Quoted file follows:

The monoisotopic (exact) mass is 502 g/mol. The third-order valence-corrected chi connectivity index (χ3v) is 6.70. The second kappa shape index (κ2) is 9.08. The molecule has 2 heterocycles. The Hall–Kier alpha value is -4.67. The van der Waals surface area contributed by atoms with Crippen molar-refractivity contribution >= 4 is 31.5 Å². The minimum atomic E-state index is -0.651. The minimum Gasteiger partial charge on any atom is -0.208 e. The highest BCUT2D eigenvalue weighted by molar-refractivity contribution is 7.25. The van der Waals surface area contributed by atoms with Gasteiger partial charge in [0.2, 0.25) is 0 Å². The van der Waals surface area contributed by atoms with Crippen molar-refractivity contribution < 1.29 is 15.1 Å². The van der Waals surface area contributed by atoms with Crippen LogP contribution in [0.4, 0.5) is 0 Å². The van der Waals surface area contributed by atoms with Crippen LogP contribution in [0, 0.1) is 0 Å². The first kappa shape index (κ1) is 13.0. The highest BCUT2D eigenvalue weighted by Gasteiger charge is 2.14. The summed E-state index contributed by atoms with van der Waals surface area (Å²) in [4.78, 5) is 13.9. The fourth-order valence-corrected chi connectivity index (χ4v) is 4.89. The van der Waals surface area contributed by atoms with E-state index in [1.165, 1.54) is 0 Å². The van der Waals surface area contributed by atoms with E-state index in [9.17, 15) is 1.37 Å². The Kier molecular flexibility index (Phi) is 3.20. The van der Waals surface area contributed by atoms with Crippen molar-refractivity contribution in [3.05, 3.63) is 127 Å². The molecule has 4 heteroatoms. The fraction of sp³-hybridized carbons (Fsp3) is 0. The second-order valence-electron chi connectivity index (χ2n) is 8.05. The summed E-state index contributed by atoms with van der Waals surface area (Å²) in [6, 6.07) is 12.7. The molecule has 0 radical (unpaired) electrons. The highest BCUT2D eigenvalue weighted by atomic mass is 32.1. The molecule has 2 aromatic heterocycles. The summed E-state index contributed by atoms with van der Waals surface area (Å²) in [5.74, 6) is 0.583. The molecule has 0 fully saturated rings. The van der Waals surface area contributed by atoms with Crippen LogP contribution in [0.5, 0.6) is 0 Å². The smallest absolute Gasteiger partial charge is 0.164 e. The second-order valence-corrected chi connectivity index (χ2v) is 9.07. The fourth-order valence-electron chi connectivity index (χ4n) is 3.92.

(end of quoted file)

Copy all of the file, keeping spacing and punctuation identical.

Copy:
The monoisotopic (exact) mass is 502 g/mol. The third-order valence-corrected chi connectivity index (χ3v) is 6.70. The second kappa shape index (κ2) is 9.08. The molecule has 2 heterocycles. The Hall–Kier alpha value is -4.67. The van der Waals surface area contributed by atoms with Crippen molar-refractivity contribution >= 4 is 31.5 Å². The minimum atomic E-state index is -0.651. The minimum Gasteiger partial charge on any atom is -0.208 e. The highest BCUT2D eigenvalue weighted by molar-refractivity contribution is 7.25. The van der Waals surface area contributed by atoms with Gasteiger partial charge in [0.2, 0.25) is 0 Å². The van der Waals surface area contributed by atoms with Crippen molar-refractivity contribution < 1.29 is 15.1 Å². The van der Waals surface area contributed by atoms with Crippen LogP contribution in [0.4, 0.5) is 0 Å². The van der Waals surface area contributed by atoms with Crippen LogP contribution in [0, 0.1) is 0 Å². The first kappa shape index (κ1) is 13.0. The highest BCUT2D eigenvalue weighted by Gasteiger charge is 2.14. The summed E-state index contributed by atoms with van der Waals surface area (Å²) in [4.78, 5) is 13.9. The fourth-order valence-corrected chi connectivity index (χ4v) is 4.89. The van der Waals surface area contributed by atoms with E-state index in [1.165, 1.54) is 0 Å². The van der Waals surface area contributed by atoms with E-state index in [9.17, 15) is 1.37 Å². The Kier molecular flexibility index (Phi) is 3.20. The van der Waals surface area contributed by atoms with Crippen molar-refractivity contribution in [3.05, 3.63) is 127 Å². The molecule has 4 heteroatoms. The fraction of sp³-hybridized carbons (Fsp3) is 0. The second-order valence-electron chi connectivity index (χ2n) is 8.05. The summed E-state index contributed by atoms with van der Waals surface area (Å²) in [6, 6.07) is 12.7. The molecule has 0 radical (unpaired) electrons. The highest BCUT2D eigenvalue weighted by atomic mass is 32.1. The molecule has 2 aromatic heterocycles. The summed E-state index contributed by atoms with van der Waals surface area (Å²) in [5.74, 6) is 0.583. The molecule has 0 fully saturated rings. The van der Waals surface area contributed by atoms with Crippen LogP contribution in [0.5, 0.6) is 0 Å². The smallest absolute Gasteiger partial charge is 0.164 e. The second-order valence-corrected chi connectivity index (χ2v) is 9.07. The fourth-order valence-electron chi connectivity index (χ4n) is 3.92.